Earlier this month we sold our house.
And as many of us know, selling is no walk in the park.
In fact, as far as stress levels are concerned, it’s up there with death and divorce.
Add to that three boys, a shedding and mostly indoor pooch, a buyer’s market, and all the usual shenanigans, and it certainly was Very Full On Dot Com.
Now I’m on the other side though and have let the dust – and exhaustion – settle, I’m ready to review and recap all the things we did that helped us get through the campaign, particularly as we juggled our busy family life, school holidays, work and the fabulous Roxy Rowse.
So, if you’re thinking about selling or wondering how we got through it, I hope the following tips and traps provide some useful info.
Preparing for photos and first open for inspection
We found that the lead up to the professional photos and first open was the most stressful part of the entire campaign, including auction day itself.
We knew, having lived in our house for 12 years, that this would be a huge task.
I started some general decluttering last year, which included having stalls at two Round She Goes Secondhand & Vintage Markets in an attempt to offload some of my clothes. (You can read about that in detail here if you’re interested).
Over the summer, we began a few specific projects – sorting the garage, organising a hard rubbish collection, selling off some stuff on second hand sites.
Then, from late January until we decided in mid February to put our house on the market in March, we spent at least a day each weekend working on the house, going through every room and cupboard in the house.
Who knew we had so many puzzles?
We were really mindful of spending concentrated and productive time on house stuff and getting the kids on board too, but we also wanted to pace ourselves, knowing it would be a marathon, not a sprint.
With this in mind, we spent one day of the week, usually Sunday, to recover, do something fun and focus on something else.
Instead of folding tea towels for example …
Not only were we steadily working our way through the garage, and then every room, cupboard and draw in the house, we were also co-ordinating all the jobs that needed doing to add value to the house.
Even though our house was well maintained, the jobs we wanted done included:
- A professional exterior house wash and washing all windows internally and externally. Our weatherboards and awnings came up brilliantly with a good wash;
- Cleaning and oiling the decks;
- Cleaning the oven and stove top;
- Some painting which included a few touch ups, ceilings and walls #KIDS;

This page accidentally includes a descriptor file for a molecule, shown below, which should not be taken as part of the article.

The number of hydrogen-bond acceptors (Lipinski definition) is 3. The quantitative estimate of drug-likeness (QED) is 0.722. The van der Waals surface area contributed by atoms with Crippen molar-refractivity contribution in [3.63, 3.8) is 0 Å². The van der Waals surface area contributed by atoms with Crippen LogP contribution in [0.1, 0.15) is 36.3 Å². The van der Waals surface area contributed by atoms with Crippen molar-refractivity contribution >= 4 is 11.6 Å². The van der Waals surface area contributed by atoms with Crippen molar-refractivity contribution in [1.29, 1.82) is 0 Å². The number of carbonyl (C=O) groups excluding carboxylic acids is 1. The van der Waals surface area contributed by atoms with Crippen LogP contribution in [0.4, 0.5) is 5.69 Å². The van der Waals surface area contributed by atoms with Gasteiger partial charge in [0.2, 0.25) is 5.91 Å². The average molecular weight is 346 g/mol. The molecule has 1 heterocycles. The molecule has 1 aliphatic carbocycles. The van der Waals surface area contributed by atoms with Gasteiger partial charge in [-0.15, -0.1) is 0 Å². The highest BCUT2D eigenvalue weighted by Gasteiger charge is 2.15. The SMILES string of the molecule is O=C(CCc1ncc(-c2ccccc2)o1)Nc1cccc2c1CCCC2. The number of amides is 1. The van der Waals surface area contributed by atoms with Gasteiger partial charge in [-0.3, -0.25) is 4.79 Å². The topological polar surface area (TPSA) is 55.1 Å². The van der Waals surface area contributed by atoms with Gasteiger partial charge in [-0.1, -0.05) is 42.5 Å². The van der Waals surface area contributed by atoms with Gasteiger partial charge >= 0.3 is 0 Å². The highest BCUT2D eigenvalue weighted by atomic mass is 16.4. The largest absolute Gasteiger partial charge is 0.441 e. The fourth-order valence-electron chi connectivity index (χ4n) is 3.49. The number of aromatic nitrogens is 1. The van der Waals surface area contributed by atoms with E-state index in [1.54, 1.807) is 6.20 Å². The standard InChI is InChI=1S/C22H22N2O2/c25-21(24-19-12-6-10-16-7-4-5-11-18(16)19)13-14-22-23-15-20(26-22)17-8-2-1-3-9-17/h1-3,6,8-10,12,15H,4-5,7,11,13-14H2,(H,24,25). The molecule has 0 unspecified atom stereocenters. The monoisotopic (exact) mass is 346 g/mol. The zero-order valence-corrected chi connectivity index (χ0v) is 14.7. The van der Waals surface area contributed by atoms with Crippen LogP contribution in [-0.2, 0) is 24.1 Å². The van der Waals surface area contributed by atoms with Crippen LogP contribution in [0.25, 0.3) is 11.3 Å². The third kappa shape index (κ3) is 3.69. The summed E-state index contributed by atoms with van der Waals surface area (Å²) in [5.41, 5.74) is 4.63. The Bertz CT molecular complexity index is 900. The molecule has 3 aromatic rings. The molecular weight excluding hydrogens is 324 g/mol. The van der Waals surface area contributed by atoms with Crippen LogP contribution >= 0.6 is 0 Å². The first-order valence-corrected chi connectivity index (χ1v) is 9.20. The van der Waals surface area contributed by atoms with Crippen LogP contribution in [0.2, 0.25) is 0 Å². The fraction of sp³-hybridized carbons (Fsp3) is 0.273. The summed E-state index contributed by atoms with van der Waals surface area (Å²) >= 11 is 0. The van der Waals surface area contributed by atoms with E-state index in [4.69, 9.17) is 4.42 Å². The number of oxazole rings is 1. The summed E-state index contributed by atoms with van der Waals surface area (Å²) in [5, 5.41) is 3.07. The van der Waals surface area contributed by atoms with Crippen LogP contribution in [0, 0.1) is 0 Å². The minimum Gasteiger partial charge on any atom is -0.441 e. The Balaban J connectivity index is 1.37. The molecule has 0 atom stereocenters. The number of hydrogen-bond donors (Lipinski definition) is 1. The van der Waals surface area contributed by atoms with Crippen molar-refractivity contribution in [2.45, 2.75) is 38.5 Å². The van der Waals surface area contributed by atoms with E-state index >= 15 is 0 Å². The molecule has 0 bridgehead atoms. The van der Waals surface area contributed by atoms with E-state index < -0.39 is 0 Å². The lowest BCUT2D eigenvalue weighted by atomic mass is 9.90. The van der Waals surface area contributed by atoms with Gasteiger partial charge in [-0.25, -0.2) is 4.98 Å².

- Repairing some chips in our stone bench top;
- Wiping down every wall, door and inside every drawer and cupboard to eradicate dirty hand prints, dog hair and endless crumbs.
The other challenge was co-ordinating the tradies for the jobs we outsourced, as certain jobs could only be done after others i.e. we had to have the house washed before the decks were oiled.
In the end, we managed to do all of the above in the two very busy weeks from the time we signed up with our agent to the day our professional photos were taken and it was Crazytown with a capital ‘C’.
Thankfully, we had ten days between when the professional photos were taken until the first open, so we had a break from the cupboards/garage/drawers while we focussed on how the house would be presented.
Managing open for inspections
By the end of our six week campaign (we ended up selling a couple of weeks after auction), we had our routine for opens down pat.
A good three hours before the open, we’d begin prepping the house.
Our routine – If it was a Saturday and during the school holidays, we’d begin by dropping the kids at a grandparents/friends. (If we didn’t have this luxury, they would have had to watch a movie or play outside, out of the way).
Once the kids were gone, Mr SnS would deal with Roxy’s stuff and then start on outside – putting away bins, sweeping, weeding, dog poo and cleaning windows that needed attention and so on.
Our fab cleaner Diedre would do the bathrooms and floors while I dusted, put away stuff, packed the cars with more stuff and styled each room and surface.
For every open we emptied the laundry (all dirty clothes, clean washing and all baskets), removed school bags, notices and cleared all the crap off the kitchen bench.
Half an hour before the open was to start, we’d walk around the house and turn on every light, light the candles and style the alfresco area. Then we’d leave the house, to return an hour or so later.
Flowers – It can be expensive to furnish the house with fresh flowers every week. To save cashola, I did a few things.
Firstly, I bought flowers from the supermarket and tried to find big bright bunches for a reasonable price.
Then, after a week or two I realised it would be more cost effective and time saving to buy longer lasting natives. If bought on a Thursday, they could last up to two weeks which equates to 4 or 5 open for inspections.
I also cut flowers and foliage from the garden to either extend the life of store bought posies or for smaller vases.
Indoor plants – still on the botanical theme, I went to town and made sure there were plenty of indoor plants scattered throughout the house.
Not only are indoor plants a more economical alternative to flowers over the longer term, they provide a freshness and focal point in any room. Bonus points that you can take them with you when you move.
Hot tip – take your planters with you when you go to buy plants to make sure they fit.
I also lashed out and bought some of these brightly coloured planters from Gorman which added some colour and personality to our bedroom and the kids’ bathroom.
Scents – I was very intentional about how our house smelled during inspections. With three boys and a pooch, it might not surprise you to hear that our house doesn’t always meet my standards in the olfactory department!